In the United States, Independence Day, commonly known as the Fourth of July, is a federal holiday commemorating the adoption of the Declaration f Independence on July 4, 1776, declaring independence from the Kingdom of Great Britain. Independence Day is commonly associated with fireworks, parades, barbecues, carnivals, fairs, picnics, concerts, baseball games, political speeches and ceremonies, and various other public and private events celebrating the history, government, and traditions of the United States. Independence Day is the national day of the United States.
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Americans have The 4th of July; the French have Bastille Day (July 14). On this day in 1789, an outraged group of Parisians stormed the Bastille, a fortress and prison in France where prisoners of influence were held, in hopes of capturing ammunition. This important event marked the beginning of the French Revolution.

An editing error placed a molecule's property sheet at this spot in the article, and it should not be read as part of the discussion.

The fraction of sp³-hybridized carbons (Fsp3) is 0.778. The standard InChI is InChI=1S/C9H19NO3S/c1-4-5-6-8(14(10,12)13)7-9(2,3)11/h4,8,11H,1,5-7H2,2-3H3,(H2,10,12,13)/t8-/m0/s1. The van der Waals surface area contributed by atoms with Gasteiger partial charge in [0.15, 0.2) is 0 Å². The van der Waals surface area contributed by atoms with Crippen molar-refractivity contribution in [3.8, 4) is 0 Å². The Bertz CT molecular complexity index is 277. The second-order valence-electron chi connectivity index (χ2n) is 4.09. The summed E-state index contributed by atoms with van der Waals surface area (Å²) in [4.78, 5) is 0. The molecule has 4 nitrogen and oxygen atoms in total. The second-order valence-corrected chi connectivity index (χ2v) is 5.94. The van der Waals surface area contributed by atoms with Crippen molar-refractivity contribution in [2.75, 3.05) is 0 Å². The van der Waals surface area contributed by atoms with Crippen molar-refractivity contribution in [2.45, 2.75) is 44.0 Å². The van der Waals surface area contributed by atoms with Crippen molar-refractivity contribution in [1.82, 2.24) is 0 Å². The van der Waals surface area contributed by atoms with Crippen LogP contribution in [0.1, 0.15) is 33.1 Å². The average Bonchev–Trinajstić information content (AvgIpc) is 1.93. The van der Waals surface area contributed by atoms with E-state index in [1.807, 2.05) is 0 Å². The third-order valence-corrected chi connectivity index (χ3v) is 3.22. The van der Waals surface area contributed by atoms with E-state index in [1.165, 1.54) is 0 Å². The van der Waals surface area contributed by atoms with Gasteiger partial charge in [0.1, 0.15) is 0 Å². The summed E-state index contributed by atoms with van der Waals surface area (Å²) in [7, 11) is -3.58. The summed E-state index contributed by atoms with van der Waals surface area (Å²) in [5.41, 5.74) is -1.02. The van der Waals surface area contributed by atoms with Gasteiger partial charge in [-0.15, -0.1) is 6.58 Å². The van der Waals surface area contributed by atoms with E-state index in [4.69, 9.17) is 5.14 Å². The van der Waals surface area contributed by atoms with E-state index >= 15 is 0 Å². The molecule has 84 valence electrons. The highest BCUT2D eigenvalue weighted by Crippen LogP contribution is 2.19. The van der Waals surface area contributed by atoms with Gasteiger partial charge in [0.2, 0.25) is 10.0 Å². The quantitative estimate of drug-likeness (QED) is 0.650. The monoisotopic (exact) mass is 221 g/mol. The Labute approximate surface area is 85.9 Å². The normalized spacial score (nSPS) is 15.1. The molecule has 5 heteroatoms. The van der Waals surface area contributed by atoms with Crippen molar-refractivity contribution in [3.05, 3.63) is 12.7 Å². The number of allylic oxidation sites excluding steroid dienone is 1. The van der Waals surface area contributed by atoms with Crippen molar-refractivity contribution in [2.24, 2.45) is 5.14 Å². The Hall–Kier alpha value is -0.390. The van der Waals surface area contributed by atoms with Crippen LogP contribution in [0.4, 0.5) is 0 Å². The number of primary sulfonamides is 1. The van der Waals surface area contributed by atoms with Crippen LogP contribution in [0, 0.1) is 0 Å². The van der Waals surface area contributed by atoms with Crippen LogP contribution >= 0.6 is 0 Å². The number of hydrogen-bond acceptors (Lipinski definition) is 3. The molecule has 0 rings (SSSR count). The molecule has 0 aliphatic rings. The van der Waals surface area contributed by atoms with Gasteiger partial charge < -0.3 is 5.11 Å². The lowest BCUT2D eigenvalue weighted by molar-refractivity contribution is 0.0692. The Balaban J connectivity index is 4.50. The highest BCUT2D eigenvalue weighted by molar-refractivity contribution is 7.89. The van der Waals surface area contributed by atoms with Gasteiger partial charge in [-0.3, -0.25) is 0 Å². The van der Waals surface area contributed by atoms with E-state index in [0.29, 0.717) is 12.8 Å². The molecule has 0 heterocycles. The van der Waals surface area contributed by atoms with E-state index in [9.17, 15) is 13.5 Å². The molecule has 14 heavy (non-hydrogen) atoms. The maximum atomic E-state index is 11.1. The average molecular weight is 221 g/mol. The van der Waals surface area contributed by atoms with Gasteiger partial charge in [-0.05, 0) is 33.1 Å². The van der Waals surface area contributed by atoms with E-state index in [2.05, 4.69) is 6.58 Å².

The French recognize Bastille Day as the end of the monarchy and beginning of the modern republic. The lasting significance of the event was in its recognition that power could be held by ordinary citizens, not in the king or in the clergy. Today, Parisians celebrate this national holiday with a grand military parade up the Champs Elysées, colorful arts festivals, and raucous parties marking the holiday.